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 I've been designing in my mind what I call a pitch-in kitchen. It's a kitchen designed for multiple helpers to pitch in. The kitchen might be used for servicing large parties, or to efficiently feed the homeless, or to simplify food preparation for a collective of neighbors. Today I'm focusing on the design, not the ultimate use of it.

The idea is to make the kitchen so user-friendly that a stranger could walk in and know where everything is and how it works. Perhaps there are tablet computers at each food prep area of a central island that gives instructions for tasks that are auto-assigned to people from a master menu. Anyone can walk in and tap the tablet's "what's next" button and immediately see instructions for washing and prepping the carrots, for example, complete with a picture showing the quantity needed and how they should be sliced. The software would be in charge of sequencing the steps as each volunteer checks in. If a volunteer doesn't feel comfortable with a step that is assigned, he can choose another.

I imagine the plates and cookware are color-coded so anyone can tell which cupboard or drawer holds what. If you can't find a ladle, type its name into the search box on the tablet computer to see a map of the kitchen with an arrow to the correct drawer.

People enjoy helping in the kitchen as long as they know where everything is. Most adults like the feeling of being useful. And food prep can be fun if you get the right group together. The trick is to automate the thinking and planning part of the meal prepping and let the humans do the mindless chopping, stirring, washing, sautéing and other tasks.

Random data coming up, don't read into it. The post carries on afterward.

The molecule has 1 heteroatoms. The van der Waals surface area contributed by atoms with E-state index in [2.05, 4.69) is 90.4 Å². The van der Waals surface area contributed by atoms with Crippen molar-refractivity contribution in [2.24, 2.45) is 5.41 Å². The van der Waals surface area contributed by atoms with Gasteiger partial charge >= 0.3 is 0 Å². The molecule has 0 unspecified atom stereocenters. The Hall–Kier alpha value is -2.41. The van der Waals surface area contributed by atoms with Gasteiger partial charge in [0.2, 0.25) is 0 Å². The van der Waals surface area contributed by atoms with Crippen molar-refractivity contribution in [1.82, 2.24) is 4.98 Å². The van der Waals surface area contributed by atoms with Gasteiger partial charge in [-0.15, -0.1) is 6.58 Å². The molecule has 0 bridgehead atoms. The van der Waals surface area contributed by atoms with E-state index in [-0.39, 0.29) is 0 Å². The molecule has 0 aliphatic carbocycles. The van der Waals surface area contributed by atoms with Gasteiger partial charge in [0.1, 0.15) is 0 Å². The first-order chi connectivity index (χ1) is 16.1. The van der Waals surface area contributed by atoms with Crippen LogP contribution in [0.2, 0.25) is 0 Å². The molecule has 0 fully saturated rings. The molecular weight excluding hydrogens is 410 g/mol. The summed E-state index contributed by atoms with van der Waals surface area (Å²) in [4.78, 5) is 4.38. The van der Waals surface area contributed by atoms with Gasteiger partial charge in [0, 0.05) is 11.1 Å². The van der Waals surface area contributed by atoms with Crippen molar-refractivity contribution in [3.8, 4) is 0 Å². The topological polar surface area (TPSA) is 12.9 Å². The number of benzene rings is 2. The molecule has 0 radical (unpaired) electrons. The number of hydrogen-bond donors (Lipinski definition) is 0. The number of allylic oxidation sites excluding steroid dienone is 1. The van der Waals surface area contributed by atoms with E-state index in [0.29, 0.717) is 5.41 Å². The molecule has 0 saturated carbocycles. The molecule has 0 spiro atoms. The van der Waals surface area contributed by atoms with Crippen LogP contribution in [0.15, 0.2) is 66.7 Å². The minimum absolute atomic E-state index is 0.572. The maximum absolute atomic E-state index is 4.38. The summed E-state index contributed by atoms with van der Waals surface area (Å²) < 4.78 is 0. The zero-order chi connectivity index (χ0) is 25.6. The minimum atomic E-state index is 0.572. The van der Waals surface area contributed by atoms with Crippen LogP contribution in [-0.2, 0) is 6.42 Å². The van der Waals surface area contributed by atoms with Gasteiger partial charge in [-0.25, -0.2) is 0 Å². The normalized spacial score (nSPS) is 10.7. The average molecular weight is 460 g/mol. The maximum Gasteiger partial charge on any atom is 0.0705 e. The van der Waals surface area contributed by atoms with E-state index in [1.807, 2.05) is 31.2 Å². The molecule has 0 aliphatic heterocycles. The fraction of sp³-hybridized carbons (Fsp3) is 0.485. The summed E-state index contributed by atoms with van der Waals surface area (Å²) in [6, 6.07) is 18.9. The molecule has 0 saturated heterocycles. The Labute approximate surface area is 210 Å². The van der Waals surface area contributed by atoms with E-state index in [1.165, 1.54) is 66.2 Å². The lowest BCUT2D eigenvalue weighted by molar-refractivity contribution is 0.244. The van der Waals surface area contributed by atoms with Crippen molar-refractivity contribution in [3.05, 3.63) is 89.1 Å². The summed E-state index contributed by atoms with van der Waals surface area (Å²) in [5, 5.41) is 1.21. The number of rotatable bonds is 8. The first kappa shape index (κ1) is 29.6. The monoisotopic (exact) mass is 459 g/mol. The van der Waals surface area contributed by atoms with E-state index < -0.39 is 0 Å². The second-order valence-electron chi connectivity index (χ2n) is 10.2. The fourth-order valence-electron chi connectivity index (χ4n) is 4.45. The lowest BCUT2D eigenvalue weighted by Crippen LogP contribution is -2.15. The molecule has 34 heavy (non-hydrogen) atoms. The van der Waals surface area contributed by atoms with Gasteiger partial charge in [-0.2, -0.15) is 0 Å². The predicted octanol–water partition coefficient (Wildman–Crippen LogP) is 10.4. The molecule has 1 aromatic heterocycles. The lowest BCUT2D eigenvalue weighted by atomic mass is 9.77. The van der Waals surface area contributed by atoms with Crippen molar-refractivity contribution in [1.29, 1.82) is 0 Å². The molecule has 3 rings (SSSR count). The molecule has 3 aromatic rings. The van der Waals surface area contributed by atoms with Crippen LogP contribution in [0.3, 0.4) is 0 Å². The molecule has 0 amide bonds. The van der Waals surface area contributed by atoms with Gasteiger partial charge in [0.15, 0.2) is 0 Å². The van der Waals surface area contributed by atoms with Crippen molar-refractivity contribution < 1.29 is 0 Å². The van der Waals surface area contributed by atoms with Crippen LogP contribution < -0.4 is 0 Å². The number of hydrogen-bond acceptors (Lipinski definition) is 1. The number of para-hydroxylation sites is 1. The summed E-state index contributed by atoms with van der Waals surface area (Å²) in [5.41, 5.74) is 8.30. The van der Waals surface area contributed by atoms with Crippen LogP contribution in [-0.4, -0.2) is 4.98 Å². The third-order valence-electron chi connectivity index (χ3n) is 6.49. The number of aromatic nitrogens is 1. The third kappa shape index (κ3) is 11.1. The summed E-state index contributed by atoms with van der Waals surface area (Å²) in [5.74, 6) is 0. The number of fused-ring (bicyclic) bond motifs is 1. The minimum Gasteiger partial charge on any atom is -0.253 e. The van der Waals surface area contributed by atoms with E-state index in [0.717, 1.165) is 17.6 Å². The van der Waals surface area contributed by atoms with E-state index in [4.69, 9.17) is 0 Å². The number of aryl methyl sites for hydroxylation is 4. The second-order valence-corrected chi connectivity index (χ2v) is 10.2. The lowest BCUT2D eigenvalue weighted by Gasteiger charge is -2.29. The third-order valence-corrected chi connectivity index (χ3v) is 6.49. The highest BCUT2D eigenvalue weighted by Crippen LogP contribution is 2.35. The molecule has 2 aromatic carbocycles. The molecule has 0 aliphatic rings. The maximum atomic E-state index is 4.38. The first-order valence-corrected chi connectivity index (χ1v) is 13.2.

The meal organizer would start off by choosing a recipe online. Then the organizer would enter the number of diners to size the ingredients and click one button to order it all for delivery at a set date and time. Another piece of software would send out email invitations for kitchen helpers from the list of your party-invitees or volunteers. As people reply for various kitchen roles, from prepping to cooking to clean-up, the software keeps track and reduces the available openings on the fly. The software then sends out a schedule to each helper telling them exactly when in the process their contributions are needed. Perhaps each helper has a companion app for their phone that buzzes them when it is time for their step. You might be chatting with other party-goers until your phone says, "Time to wash the broccoli."

On a smaller scale, I designed my current kitchen for pitching in. For example, I didn't put the garbage receptacle below the sink because someone is often standing in the way when you want access to it. And I recently added a block of cutting knives on top of the counter because "Where do you keep the knives?" is the first question every kitchen helper always asks. I also plan to standardize the Tupperware-like containers so they all have the same lid no matter their depth.

Had I been cleverer, I would have added a garbage bag storage area inside the garbage/recycling pull-out drawer so any helper could see where the replacement bags are when they help take out the trash.

My favorite kitchen-nerd innovation is the kitchen cart. It's a wheeled metal cart that is tucked under a counter until needed to help clear dishes after a meal. Just wheel the cart around and load the dirty dishes and glasses from every nook and corner of the house after a party. If I had been smarter with the cart idea, it would include an attached garbage bucket so I could scrape food into it as I do the pick-up.